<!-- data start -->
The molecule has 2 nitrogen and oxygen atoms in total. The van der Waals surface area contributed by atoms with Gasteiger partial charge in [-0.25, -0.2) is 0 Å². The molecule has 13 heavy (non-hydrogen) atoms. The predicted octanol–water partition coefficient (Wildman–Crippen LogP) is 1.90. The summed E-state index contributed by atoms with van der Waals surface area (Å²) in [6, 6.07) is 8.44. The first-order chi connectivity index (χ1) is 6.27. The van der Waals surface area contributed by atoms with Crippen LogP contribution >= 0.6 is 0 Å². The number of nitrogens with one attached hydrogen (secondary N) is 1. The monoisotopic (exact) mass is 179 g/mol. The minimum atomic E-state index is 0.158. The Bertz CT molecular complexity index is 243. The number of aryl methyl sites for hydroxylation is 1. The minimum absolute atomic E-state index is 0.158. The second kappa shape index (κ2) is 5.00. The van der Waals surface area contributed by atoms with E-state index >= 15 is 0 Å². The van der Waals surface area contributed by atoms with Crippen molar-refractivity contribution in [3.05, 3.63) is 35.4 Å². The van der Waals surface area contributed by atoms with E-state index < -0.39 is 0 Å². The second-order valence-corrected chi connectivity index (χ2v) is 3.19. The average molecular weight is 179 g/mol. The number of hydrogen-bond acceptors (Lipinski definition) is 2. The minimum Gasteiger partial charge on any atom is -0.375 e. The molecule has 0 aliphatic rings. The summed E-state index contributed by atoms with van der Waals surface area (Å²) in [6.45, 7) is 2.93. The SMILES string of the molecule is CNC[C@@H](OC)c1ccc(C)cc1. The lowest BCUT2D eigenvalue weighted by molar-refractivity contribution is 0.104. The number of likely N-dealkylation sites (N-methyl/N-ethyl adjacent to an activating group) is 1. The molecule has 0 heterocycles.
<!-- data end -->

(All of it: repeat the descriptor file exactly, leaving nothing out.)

The molecule has 2 nitrogen and oxygen atoms in total. The van der Waals surface area contributed by atoms with Gasteiger partial charge in [-0.25, -0.2) is 0 Å². The molecule has 13 heavy (non-hydrogen) atoms. The predicted octanol–water partition coefficient (Wildman–Crippen LogP) is 1.90. The summed E-state index contributed by atoms with van der Waals surface area (Å²) in [6, 6.07) is 8.44. The first-order chi connectivity index (χ1) is 6.27. The van der Waals surface area contributed by atoms with Crippen LogP contribution >= 0.6 is 0 Å². The number of nitrogens with one attached hydrogen (secondary N) is 1. The monoisotopic (exact) mass is 179 g/mol. The minimum atomic E-state index is 0.158. The Bertz CT molecular complexity index is 243. The number of aryl methyl sites for hydroxylation is 1. The minimum absolute atomic E-state index is 0.158. The second kappa shape index (κ2) is 5.00. The van der Waals surface area contributed by atoms with E-state index >= 15 is 0 Å². The van der Waals surface area contributed by atoms with Crippen molar-refractivity contribution in [3.05, 3.63) is 35.4 Å². The van der Waals surface area contributed by atoms with E-state index < -0.39 is 0 Å². The second-order valence-corrected chi connectivity index (χ2v) is 3.19. The average molecular weight is 179 g/mol. The number of hydrogen-bond acceptors (Lipinski definition) is 2. The minimum Gasteiger partial charge on any atom is -0.375 e. The molecule has 0 aliphatic rings. The summed E-state index contributed by atoms with van der Waals surface area (Å²) in [6.45, 7) is 2.93. The SMILES string of the molecule is CNC[C@@H](OC)c1ccc(C)cc1. The lowest BCUT2D eigenvalue weighted by molar-refractivity contribution is 0.104. The number of likely N-dealkylation sites (N-methyl/N-ethyl adjacent to an activating group) is 1. The molecule has 0 heterocycles.